• Bricks, concrete and stones – the materials are crushed and used to produce new asphalt and concrete;
  • Metal – recycling metal is much more energy efficient than creating new metal from raw materials.

Recycling waste building materials minimises the cost of construction projects, decreases the amount of waste sent to landfills, and also helps the environment.

Did You Know?

  • More than 2 million tonnes of cement is produced.
  • Approximately 3 tonnes of concrete is used per person, per year, worldwide.
  • Only water is used more than concrete.
  • Due to its thermal qualities, wood is nearly 14 times more efficient that concrete as an insulator.

Environmental Impact

High proportions of resources such as materials, money, and energy are needed to meet the demands of today’s construction industry. This increasing demand will eventually result in the loss of biodiversity and increased environmental damage. Learn more about this issue by taking a look at the five stage life-cycle of building materials below:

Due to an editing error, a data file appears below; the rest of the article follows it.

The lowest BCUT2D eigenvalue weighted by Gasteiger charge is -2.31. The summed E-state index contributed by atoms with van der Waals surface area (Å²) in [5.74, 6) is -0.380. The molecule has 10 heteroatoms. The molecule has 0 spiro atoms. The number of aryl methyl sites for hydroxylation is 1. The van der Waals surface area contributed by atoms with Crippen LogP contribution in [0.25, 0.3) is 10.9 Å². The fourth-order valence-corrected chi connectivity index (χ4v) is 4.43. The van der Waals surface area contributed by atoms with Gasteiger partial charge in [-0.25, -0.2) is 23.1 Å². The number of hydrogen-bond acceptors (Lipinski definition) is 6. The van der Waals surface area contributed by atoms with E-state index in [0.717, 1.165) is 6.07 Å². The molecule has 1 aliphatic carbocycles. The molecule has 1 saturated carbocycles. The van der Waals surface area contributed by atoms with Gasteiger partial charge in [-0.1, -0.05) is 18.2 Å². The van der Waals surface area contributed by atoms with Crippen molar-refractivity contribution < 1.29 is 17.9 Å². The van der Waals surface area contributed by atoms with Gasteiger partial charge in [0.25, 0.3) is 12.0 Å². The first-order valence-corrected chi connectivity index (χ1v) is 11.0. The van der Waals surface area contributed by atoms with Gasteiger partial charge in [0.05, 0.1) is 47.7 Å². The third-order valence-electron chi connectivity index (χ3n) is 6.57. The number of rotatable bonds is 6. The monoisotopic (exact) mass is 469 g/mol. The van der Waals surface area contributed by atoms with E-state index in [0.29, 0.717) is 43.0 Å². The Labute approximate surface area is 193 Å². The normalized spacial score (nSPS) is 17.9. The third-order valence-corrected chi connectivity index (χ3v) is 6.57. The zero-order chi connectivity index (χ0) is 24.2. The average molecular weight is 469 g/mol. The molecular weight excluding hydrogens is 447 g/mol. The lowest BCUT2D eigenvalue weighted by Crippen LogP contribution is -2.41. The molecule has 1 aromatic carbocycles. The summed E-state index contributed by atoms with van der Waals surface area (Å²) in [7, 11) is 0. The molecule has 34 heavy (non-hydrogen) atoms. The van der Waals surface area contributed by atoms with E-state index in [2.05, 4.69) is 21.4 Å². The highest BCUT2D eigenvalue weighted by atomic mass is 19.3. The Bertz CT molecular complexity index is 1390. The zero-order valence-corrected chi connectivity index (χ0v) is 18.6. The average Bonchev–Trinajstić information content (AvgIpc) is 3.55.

1. Extraction stage
  2. Manufacturing stage
  3. Construction stage
  4. Applying stage
  5. Destruction stage

The first two stages are supposed to have the largest environmental impact of all five. However, the destruction stage is now associated with an increase in waste disposal problems. Traditionally, when people are starting a new renovation project they don’t think about the waste the process will inevitably produce. Take a step towards sustaining the environment by making a responsible plan before you start.

5. FAQs

 Q: What kind of building materials can I recycle?

A: Almost any, including carpets, metals, wood, insulation, concrete, tile, plastic, and rock.

Q: I am planning a renovation project. How can I minimise the construction waste?

A: You can try working closely with your contractor. Take notes on how much waste your project is accumulating, and once it’s finished you can calculate the cost of waste collection. Make different disposal piles for both inert and non-inert materials, and give your contractor instructions regarding the removal and separation of waste. Keep in mind you can always call Rubbish Please to come and collect your construction waste.

 Q: How can construction companies improve their work in order to reduce waste?

A: They should be more efficient in the design process and implement a more advanced technology which will cut down the amount of waste. In addition, raw materials should be used more effectively in order to minimise the environmental impact.

One Response to A Guide to Recycling Construction Materials